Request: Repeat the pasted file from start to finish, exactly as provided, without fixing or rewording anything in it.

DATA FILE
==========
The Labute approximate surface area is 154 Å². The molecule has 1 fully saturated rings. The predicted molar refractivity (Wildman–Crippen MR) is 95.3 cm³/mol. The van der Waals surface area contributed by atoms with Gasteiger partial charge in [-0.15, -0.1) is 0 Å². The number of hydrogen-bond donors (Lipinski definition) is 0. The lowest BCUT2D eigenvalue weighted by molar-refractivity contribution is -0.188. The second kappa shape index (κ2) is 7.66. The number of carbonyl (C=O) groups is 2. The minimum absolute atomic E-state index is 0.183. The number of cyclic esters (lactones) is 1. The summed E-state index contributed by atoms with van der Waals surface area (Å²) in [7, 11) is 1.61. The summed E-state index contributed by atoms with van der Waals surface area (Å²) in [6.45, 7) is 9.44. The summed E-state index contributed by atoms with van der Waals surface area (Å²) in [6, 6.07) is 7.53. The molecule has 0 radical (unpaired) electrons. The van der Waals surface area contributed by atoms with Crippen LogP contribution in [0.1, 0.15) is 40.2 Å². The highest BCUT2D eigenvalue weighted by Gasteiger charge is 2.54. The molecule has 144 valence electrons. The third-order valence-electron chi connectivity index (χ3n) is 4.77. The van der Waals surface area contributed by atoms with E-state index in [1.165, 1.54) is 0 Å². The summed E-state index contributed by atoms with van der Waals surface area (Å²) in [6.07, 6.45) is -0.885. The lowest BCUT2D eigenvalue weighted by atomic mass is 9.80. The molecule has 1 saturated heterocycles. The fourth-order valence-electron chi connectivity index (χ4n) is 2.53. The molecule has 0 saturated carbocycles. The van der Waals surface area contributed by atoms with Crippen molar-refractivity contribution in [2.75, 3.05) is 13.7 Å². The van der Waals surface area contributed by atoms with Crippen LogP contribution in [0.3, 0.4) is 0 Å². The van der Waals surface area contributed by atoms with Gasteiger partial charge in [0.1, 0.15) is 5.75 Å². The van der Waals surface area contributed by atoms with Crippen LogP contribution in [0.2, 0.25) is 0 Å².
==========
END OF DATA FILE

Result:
The Labute approximate surface area is 154 Å². The molecule has 1 fully saturated rings. The predicted molar refractivity (Wildman–Crippen MR) is 95.3 cm³/mol. The van der Waals surface area contributed by atoms with Gasteiger partial charge in [-0.15, -0.1) is 0 Å². The number of hydrogen-bond donors (Lipinski definition) is 0. The lowest BCUT2D eigenvalue weighted by molar-refractivity contribution is -0.188. The second kappa shape index (κ2) is 7.66. The number of carbonyl (C=O) groups is 2. The minimum absolute atomic E-state index is 0.183. The number of cyclic esters (lactones) is 1. The summed E-state index contributed by atoms with van der Waals surface area (Å²) in [7, 11) is 1.61. The summed E-state index contributed by atoms with van der Waals surface area (Å²) in [6.45, 7) is 9.44. The summed E-state index contributed by atoms with van der Waals surface area (Å²) in [6, 6.07) is 7.53. The molecule has 0 radical (unpaired) electrons. The van der Waals surface area contributed by atoms with Crippen LogP contribution in [0.1, 0.15) is 40.2 Å². The highest BCUT2D eigenvalue weighted by Gasteiger charge is 2.54. The molecule has 144 valence electrons. The third-order valence-electron chi connectivity index (χ3n) is 4.77. The van der Waals surface area contributed by atoms with E-state index in [1.165, 1.54) is 0 Å². The summed E-state index contributed by atoms with van der Waals surface area (Å²) in [6.07, 6.45) is -0.885. The lowest BCUT2D eigenvalue weighted by atomic mass is 9.80. The molecule has 1 saturated heterocycles. The fourth-order valence-electron chi connectivity index (χ4n) is 2.53. The molecule has 0 saturated carbocycles. The van der Waals surface area contributed by atoms with Crippen molar-refractivity contribution in [2.75, 3.05) is 13.7 Å². The van der Waals surface area contributed by atoms with Crippen LogP contribution in [0.3, 0.4) is 0 Å². The van der Waals surface area contributed by atoms with Gasteiger partial charge in [0.1, 0.15) is 5.75 Å². The van der Waals surface area contributed by atoms with Crippen LogP contribution in [0.2, 0.25) is 0 Å².